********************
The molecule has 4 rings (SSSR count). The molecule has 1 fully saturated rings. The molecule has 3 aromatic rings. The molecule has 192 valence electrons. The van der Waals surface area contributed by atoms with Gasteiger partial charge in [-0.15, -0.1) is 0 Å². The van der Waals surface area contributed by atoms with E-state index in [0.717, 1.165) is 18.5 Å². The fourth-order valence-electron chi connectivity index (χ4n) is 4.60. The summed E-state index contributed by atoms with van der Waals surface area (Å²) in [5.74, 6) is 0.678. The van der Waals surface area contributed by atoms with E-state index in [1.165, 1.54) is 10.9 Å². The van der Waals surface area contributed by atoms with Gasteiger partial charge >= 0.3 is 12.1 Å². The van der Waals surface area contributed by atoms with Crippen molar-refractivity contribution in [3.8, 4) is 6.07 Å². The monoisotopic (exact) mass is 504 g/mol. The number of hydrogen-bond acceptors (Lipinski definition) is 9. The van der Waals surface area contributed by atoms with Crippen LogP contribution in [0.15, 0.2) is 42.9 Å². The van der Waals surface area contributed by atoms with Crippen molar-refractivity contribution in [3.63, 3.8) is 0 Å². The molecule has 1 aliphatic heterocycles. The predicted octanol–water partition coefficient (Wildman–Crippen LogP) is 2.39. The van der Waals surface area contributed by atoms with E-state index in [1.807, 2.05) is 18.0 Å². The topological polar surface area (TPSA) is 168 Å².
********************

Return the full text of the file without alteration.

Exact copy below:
The molecule has 4 rings (SSSR count). The molecule has 1 fully saturated rings. The molecule has 3 aromatic rings. The molecule has 192 valence electrons. The van der Waals surface area contributed by atoms with Gasteiger partial charge in [-0.15, -0.1) is 0 Å². The van der Waals surface area contributed by atoms with E-state index in [0.717, 1.165) is 18.5 Å². The fourth-order valence-electron chi connectivity index (χ4n) is 4.60. The summed E-state index contributed by atoms with van der Waals surface area (Å²) in [5.74, 6) is 0.678. The van der Waals surface area contributed by atoms with E-state index in [1.165, 1.54) is 10.9 Å². The van der Waals surface area contributed by atoms with Gasteiger partial charge >= 0.3 is 12.1 Å². The van der Waals surface area contributed by atoms with Crippen molar-refractivity contribution in [3.8, 4) is 6.07 Å². The monoisotopic (exact) mass is 504 g/mol. The number of hydrogen-bond acceptors (Lipinski definition) is 9. The van der Waals surface area contributed by atoms with Crippen LogP contribution in [0.15, 0.2) is 42.9 Å². The van der Waals surface area contributed by atoms with Crippen molar-refractivity contribution in [3.63, 3.8) is 0 Å². The molecule has 1 aliphatic heterocycles. The predicted octanol–water partition coefficient (Wildman–Crippen LogP) is 2.39. The van der Waals surface area contributed by atoms with E-state index in [1.807, 2.05) is 18.0 Å². The topological polar surface area (TPSA) is 168 Å².